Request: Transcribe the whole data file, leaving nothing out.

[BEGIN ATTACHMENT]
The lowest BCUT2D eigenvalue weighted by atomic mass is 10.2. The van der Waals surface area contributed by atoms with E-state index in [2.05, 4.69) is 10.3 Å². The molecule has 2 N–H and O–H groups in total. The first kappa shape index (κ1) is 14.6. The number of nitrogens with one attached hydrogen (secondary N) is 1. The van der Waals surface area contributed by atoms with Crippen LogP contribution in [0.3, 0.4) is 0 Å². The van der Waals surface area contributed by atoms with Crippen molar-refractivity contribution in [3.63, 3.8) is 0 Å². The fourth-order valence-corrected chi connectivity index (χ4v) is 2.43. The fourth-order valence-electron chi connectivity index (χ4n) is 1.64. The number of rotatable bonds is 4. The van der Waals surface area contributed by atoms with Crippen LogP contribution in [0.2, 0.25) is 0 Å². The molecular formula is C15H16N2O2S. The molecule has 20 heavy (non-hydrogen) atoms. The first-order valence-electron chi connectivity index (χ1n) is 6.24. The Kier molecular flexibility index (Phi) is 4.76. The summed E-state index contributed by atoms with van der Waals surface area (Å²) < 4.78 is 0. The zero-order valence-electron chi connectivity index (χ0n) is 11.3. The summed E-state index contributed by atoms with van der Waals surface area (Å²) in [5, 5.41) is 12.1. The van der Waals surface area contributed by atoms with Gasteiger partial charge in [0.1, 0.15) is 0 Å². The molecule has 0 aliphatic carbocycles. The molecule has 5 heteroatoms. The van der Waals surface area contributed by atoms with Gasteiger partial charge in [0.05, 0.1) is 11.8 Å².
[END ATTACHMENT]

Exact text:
The lowest BCUT2D eigenvalue weighted by atomic mass is 10.2. The van der Waals surface area contributed by atoms with E-state index in [2.05, 4.69) is 10.3 Å². The molecule has 2 N–H and O–H groups in total. The first kappa shape index (κ1) is 14.6. The number of nitrogens with one attached hydrogen (secondary N) is 1. The van der Waals surface area contributed by atoms with Crippen LogP contribution in [0.3, 0.4) is 0 Å². The van der Waals surface area contributed by atoms with Crippen molar-refractivity contribution in [3.63, 3.8) is 0 Å². The fourth-order valence-corrected chi connectivity index (χ4v) is 2.43. The fourth-order valence-electron chi connectivity index (χ4n) is 1.64. The number of rotatable bonds is 4. The van der Waals surface area contributed by atoms with Crippen LogP contribution in [0.2, 0.25) is 0 Å². The molecular formula is C15H16N2O2S. The molecule has 20 heavy (non-hydrogen) atoms. The first-order valence-electron chi connectivity index (χ1n) is 6.24. The Kier molecular flexibility index (Phi) is 4.76. The summed E-state index contributed by atoms with van der Waals surface area (Å²) < 4.78 is 0. The zero-order valence-electron chi connectivity index (χ0n) is 11.3. The summed E-state index contributed by atoms with van der Waals surface area (Å²) in [5, 5.41) is 12.1. The van der Waals surface area contributed by atoms with Gasteiger partial charge in [0.1, 0.15) is 0 Å². The molecule has 0 aliphatic carbocycles. The molecule has 5 heteroatoms. The van der Waals surface area contributed by atoms with Gasteiger partial charge in [0.05, 0.1) is 11.8 Å².